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Abstract: TH-PO699

Burden of Anemia in Patients With CKD Stages 3-5 Managed in Primary Care

Session Information

  • Anemia and Iron Metabolism
    November 03, 2022 | Location: Exhibit Hall, Orange County Convention Center‚ West Building
    Abstract Time: 10:00 AM - 12:00 PM

Category: Anemia and Iron Metabolism

  • 200 Anemia and Iron Metabolism


  • Evans, Marie, Karolinska Institutet, Stockholm, Stockholm, Sweden
  • Xu, Yang, Karolinska Institutet, Stockholm, Stockholm, Sweden
  • Mazhar, Faizan, Karolinska Institutet, Stockholm, Stockholm, Sweden
  • Arnlov, Johan, Karolinska Institutet, Stockholm, Stockholm, Sweden
  • Cockburn, Elinor, Astellas Pharma A/S, Kastrup, Hovedstaden, Denmark
  • Barany, Peter F., Karolinska Universitetssjukhuset, Stockholm, Sweden
  • Carrero, Juan Jesus, Karolinska Institutet, Stockholm, Stockholm, Sweden

General practitioners (GPs) are the first point of contact for patients with chronic kidney disease (CKD), who often remain in the care of their GP until advanced stages of disease. Anemia is a common complication of CKD, but there are limited studies quantifying the burden of CKD-associated anemia in primary care. In this study, we explored anemia incidence, treatment selection, and adverse clinical outcomes in primary care patients with CKD.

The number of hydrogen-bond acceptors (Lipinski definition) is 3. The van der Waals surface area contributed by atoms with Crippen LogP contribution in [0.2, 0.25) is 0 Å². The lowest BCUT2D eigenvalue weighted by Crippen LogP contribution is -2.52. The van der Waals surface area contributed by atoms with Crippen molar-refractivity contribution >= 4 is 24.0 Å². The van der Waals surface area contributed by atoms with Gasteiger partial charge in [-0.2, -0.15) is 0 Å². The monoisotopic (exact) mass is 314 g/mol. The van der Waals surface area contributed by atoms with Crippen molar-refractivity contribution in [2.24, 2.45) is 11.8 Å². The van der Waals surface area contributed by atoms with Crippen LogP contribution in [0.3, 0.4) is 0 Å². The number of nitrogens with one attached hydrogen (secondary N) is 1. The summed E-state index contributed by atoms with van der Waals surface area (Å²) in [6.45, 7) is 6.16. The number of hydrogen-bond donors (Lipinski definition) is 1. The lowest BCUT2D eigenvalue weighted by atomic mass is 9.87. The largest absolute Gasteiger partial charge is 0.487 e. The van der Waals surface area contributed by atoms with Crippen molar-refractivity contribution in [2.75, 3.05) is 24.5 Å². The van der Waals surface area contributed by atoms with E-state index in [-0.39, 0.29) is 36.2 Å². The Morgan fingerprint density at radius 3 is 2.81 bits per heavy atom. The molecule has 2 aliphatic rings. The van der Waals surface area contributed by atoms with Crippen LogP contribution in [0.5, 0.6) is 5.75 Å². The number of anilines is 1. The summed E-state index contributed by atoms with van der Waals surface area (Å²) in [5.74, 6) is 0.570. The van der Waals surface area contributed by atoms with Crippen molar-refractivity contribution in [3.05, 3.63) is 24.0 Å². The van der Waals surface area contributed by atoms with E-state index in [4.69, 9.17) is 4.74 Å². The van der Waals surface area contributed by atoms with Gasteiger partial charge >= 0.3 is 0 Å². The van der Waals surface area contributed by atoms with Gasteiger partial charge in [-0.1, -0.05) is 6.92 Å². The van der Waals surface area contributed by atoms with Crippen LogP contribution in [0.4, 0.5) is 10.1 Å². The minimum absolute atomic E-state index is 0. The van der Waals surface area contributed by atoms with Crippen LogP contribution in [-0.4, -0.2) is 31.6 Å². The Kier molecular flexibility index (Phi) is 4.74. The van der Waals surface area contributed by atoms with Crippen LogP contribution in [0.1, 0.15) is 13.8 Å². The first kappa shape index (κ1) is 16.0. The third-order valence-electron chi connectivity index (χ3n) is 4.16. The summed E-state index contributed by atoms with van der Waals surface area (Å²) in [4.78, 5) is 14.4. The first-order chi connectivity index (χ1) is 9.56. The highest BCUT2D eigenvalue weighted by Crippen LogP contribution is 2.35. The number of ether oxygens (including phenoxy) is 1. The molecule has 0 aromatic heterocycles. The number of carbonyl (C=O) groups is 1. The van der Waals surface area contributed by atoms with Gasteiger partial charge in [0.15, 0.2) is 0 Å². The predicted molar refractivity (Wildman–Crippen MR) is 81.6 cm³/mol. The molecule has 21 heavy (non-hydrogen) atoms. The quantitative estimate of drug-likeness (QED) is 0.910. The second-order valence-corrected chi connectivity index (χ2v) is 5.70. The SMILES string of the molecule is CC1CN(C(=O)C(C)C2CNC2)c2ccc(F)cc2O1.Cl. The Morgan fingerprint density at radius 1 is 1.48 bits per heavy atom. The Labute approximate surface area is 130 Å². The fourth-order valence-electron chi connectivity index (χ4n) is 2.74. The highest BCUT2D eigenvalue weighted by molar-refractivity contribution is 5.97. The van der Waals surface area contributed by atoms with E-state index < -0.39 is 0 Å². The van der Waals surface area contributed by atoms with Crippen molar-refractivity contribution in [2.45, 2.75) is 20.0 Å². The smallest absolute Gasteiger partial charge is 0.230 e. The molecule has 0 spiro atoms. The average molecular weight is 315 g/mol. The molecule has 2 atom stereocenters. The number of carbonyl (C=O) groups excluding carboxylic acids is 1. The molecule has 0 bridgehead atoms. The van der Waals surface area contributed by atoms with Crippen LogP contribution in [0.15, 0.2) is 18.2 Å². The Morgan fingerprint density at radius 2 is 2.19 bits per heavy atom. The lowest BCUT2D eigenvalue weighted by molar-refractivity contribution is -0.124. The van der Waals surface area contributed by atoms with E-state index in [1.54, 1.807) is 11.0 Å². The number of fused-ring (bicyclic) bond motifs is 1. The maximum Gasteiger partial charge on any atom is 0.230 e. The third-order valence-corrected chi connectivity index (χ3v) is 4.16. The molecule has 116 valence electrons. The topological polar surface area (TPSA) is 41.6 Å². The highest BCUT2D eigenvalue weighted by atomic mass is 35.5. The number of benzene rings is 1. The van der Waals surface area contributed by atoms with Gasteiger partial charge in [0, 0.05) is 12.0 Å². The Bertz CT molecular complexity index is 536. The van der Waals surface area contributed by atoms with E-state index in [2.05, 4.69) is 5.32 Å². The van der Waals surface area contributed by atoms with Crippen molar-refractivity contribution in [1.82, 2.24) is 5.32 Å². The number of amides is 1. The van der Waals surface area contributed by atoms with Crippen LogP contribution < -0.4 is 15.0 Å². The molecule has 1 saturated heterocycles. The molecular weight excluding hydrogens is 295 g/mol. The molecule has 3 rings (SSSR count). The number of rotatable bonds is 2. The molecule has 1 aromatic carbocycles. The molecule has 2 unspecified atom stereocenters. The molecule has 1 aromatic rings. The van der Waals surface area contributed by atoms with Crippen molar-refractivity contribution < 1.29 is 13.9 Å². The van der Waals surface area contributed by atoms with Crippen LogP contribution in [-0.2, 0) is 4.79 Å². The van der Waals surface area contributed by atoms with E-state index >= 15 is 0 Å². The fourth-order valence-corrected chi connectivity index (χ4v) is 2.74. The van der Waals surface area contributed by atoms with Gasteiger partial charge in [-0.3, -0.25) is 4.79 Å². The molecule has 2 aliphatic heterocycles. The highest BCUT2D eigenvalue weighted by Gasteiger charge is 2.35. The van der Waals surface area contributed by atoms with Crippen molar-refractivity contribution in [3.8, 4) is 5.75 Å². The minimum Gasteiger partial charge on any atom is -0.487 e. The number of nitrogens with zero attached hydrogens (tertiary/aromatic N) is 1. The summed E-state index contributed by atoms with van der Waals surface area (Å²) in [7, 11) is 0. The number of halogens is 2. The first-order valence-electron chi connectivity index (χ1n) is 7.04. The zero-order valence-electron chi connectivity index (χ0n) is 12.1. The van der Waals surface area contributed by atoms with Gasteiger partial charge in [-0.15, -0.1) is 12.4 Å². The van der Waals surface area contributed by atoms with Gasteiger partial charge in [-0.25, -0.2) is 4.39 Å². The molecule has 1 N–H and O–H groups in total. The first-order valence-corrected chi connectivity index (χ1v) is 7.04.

We evaluated patients ≥18 years with CKD stages 3–5 managed in primary care in Stockholm, Sweden, from 2012 to 2018, who did not have anemia and had no history of nephrology referral. Incident anemia was defined as persistently low hemoglobin (Hb) values (<12.0 g/dL in women and <13.0 g/dL in men, >3 months apart), anemia international classification of disease diagnosis, or a single low Hb measurement with treatment initiation within 90 days. We evaluated baseline factors associated with anemia incidence and treatment selection, and the association between incident anemia and major adverse cardiovascular events (MACE) or death.


The study included 45,637 adults with CKD stages 3-5 (mean age 78 years, 64% female, 79% CKD stage 3a) managed in primary care; 11,987 (26%) developed anemia during follow-up (median 2.4 years, interquartile range 1.0-4.7). Anemia incidence increased with CKD severity: 78 cases/1000 person-years in CKD stage 3a, to 185 cases/1000 person-years in stages 4-5. The main factors associated with anemia occurrence were older age, male sex, diabetes, and lower estimated glomerular filtration rate. In the six months following incident anemia, treatment was initiated in 2272 (19%) patients, including oral iron (9.9%), blood transfusion (6.6%), and erythropoiesis-stimulating agent (0.2%). Treatment initiation increased with anemia severity. Developing anemia was associated with a higher risk of death (adjusted hazard ratio [HR] 1.33 [95% CI: 1.25–1.42]) and MACE (HR 1.91 [95% CI: 1.77–2.06]).


One in four patients with CKD stages 3–5 developed anemia while managed in primary care. Developing anemia was associated with low treatment rates and poor outcomes, highlighting an opportunity to improve management of CKD-associated complications in primary care.


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